You are currently browsing the category archive for the ‘Coffee’ category.

We all know the basic four when it comes to tasting: sweet, salty, sour and bitter. In fact, these four have been the unchallenged quartet since the days of Aristotle and Plato.

To this pantheon has now been added Umami (introduced in the 19th century), which is now generally accepted as the ‘fifth’ taste. Umami can most simply be described as savory, and is often encountered in the world of tasting saké. (Check out the Umami Information Center to learn more).

It is apparently MUCH more complicated than this, however. An article in today’s New York Times now suggests there may be way more than five, for example: “fattiness, soapiness and metallic”. Scientists now not only recognize additional receptors on the palate previously unknown, but also that there may be additional receptors in the intestine. Moreover, the majority of these taste receptors are operating on an unconscious level. This has helped us steer clear of poisonous foods as well as to recognize what is nutritious. Based on these tastes, we are either “thrilled or repulsed”.

It’s a fascinating topic, and humbling to know how little we understand about taste. And now off to breakfast!


Do you have a Savvy Drinker in your life? Here are some fun gift ideas that are a little off the beaten path:

1. Hario Mizudashi Cold Brewer (, $25. ritual-113_largeThis slow, cold brewer takes about 18-25 hours per batch, but for those who don’t mind the wait, it delivers a rich, low acidity cup of chilled joe that is perfect for cocktails–or when summer comes back–iced coffee!

2. DIY Cocktail Bitters Kit (, $30. A perfect gift for the mixologist that likes to start from scratch, seriously. Geeky enough for the aficionado but easy enough for the novice, this kit as everything you need to make your own artisanal bitters.

3. Tea Infuser Travel Mug (, $20. It’s high time that the tea drinker was also considered for needing beverages-on-the-go. Simply add your tea into the the double-walled diffuser, and hit the road while your tea steeps. This elegant cup was featured in MoMa’s 2010 exhibit “Counter Space”, which focused on items that revolutionized the kitchen. BPA free, microwave OK, dishwasher safe, all good things.Screen Shot 2013-12-13 at 8.01.34 AM

4. Wrought Iron Handbag Wine Cork Art Cage (, $26. Are homeless corks taking over your life?? Here is an artful home for them, though admittedly more for the ladies. But don’t worry guys, you can also get one in the shape of a boot, bottle or … slot machine?

5. A Rare Tea: Phoenix Ginger Flower, 2 oz (, $29. This exquisite Chinese tea is from Wu Dong Mountain in the Guangdong Province. This hand-twisted tea is noted for its “heady, honey-sweet aromas” and “deep flavors of ripe melon and citrus.” (Side note: 2 oz of tea will deliver about 25 8-oz cups.)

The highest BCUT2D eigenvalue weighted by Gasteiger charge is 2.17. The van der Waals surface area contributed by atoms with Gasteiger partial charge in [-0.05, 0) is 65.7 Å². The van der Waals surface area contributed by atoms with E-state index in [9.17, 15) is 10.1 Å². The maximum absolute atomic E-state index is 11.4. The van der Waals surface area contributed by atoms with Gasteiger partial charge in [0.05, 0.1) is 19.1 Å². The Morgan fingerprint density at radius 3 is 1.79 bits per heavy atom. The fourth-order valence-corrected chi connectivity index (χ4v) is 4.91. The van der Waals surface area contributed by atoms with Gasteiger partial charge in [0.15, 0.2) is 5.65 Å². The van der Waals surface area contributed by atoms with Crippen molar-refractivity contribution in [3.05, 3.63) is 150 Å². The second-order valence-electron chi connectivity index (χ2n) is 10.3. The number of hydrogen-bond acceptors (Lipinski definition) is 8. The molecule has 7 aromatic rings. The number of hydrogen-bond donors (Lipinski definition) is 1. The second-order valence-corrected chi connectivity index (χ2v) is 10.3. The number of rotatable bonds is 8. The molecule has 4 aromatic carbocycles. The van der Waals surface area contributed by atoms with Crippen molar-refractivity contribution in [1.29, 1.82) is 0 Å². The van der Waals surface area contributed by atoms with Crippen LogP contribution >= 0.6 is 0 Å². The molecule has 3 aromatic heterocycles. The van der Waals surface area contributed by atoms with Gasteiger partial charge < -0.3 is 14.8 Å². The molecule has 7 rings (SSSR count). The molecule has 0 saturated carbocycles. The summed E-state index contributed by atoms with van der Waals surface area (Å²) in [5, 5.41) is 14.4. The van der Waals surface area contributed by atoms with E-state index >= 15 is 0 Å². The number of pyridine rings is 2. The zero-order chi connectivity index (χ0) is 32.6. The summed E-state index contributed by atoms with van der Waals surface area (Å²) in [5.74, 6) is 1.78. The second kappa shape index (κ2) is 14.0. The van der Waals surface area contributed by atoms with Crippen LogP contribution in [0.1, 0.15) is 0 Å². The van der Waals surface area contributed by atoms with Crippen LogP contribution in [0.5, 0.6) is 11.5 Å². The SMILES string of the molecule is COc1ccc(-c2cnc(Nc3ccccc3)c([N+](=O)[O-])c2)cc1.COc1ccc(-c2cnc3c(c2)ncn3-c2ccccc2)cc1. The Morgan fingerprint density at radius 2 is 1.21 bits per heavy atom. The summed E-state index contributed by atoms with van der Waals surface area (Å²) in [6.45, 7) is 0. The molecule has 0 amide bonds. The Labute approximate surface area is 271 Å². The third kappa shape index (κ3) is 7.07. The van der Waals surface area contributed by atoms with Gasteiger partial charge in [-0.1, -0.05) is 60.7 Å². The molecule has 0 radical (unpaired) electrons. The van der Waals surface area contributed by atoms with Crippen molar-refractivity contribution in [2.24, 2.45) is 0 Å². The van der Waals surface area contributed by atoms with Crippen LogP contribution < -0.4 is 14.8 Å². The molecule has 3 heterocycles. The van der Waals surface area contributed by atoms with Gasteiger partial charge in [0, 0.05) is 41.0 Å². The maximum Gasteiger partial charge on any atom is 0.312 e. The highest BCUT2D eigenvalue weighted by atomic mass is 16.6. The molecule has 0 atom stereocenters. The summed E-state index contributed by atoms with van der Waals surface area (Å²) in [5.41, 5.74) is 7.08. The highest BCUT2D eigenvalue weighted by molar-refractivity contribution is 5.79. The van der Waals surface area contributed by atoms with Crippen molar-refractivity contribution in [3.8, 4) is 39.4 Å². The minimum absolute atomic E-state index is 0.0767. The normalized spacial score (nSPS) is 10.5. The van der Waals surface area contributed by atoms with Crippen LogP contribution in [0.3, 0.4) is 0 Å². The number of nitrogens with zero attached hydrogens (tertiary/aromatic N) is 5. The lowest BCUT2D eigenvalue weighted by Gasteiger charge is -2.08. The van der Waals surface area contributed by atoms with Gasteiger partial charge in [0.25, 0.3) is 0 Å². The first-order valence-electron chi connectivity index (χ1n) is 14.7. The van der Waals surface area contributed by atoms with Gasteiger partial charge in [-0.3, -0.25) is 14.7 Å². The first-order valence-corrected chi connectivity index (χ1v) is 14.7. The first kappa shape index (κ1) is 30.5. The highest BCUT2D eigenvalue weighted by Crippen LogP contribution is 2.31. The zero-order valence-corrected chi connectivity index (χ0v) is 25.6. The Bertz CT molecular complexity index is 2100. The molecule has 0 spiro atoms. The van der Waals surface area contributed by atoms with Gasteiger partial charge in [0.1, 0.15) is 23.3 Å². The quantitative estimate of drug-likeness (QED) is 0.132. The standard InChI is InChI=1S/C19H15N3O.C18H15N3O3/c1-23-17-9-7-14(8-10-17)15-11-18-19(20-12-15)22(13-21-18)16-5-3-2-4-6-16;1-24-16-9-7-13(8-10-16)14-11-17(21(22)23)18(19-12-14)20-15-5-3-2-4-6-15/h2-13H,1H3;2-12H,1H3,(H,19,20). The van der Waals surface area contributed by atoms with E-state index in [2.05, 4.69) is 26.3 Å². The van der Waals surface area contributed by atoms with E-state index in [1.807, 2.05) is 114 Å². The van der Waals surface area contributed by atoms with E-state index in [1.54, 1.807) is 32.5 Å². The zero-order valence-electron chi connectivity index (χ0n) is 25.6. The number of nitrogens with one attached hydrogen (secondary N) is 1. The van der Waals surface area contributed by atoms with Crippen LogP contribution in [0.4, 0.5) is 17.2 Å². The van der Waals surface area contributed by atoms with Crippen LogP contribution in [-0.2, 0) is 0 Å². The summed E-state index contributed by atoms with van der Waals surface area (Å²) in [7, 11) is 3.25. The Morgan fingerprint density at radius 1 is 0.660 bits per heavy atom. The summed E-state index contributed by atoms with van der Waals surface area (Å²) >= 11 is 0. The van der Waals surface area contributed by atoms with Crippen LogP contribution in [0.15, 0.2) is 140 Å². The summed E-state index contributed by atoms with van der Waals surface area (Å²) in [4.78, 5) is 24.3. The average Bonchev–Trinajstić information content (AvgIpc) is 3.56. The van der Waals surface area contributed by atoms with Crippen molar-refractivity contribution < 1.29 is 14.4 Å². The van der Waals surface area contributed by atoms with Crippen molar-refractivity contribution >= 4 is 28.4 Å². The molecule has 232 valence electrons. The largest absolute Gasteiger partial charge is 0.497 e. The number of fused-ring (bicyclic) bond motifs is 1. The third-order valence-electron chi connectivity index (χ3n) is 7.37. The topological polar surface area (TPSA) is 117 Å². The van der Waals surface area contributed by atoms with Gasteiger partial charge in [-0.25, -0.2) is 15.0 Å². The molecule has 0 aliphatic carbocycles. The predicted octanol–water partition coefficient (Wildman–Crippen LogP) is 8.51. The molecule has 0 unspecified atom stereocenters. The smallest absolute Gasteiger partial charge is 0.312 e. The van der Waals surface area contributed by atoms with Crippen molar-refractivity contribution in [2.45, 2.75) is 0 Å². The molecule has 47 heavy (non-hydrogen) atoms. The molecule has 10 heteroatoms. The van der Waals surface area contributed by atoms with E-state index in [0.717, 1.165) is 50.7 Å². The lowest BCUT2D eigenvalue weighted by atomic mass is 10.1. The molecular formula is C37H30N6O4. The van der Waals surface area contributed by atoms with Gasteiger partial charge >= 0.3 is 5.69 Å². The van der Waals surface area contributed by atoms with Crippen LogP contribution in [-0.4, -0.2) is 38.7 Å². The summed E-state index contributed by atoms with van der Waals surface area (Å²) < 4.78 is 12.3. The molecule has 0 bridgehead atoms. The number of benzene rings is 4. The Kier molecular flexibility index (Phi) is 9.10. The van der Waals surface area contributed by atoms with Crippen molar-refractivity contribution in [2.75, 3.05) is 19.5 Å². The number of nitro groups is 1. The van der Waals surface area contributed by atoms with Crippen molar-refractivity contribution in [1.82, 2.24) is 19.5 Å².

6. Dave Wondrich’s “Imbibe! From Absinthe Cocktail to Whiskey Smash, A Salute in Stories and Drinks to “Professor” Jerry Thomas, Pioneer of the American Bar“, (, $20. Honestly, I think the title says it all… It is a truly great read from one of the leading voices in the mixology scene.

7. Rabbit Wine Stoppers ( and elsewhere), $5 each. These colorful wine stoppers preserve what you can’t finish in that bottle (if that ever happens!). May not be exciting in their own right, but paired with a bottle of that favorite something, it makes a deliciously practical gift.malort-flask

8. Letherbee Malört (, $38/Liter … but also available in 200ml flask size for under $30. Swedish for wormwood, this obscure liqueur from that beloved Chicago trio has been getting a lot of attention for its range of flavors, and not always pleasant ones! So give that hardcore mixologist in your life the “Malört face“, the perfect gift for those who savor the more unusual things in their glass …

9. Whiskey Stones (, $20-30. Want the chill of ice in that drink without the dilution? These soapstone (mined in Vermont) cubes manage just that and travel well in the carrying bag, included. Your choice of package of 9 or 18.

10. And finally, the World Atlas of Wine (, $25. This comprehensive tome from wine superstars Hugh Johnson and Jancis Robinson now comes in an interactive version for the iPad. For me, the best parts are the maps of all wine regions, which include not only topographical detail of all appellations but also locations of key producers. And so much easier to carry around than the physical book!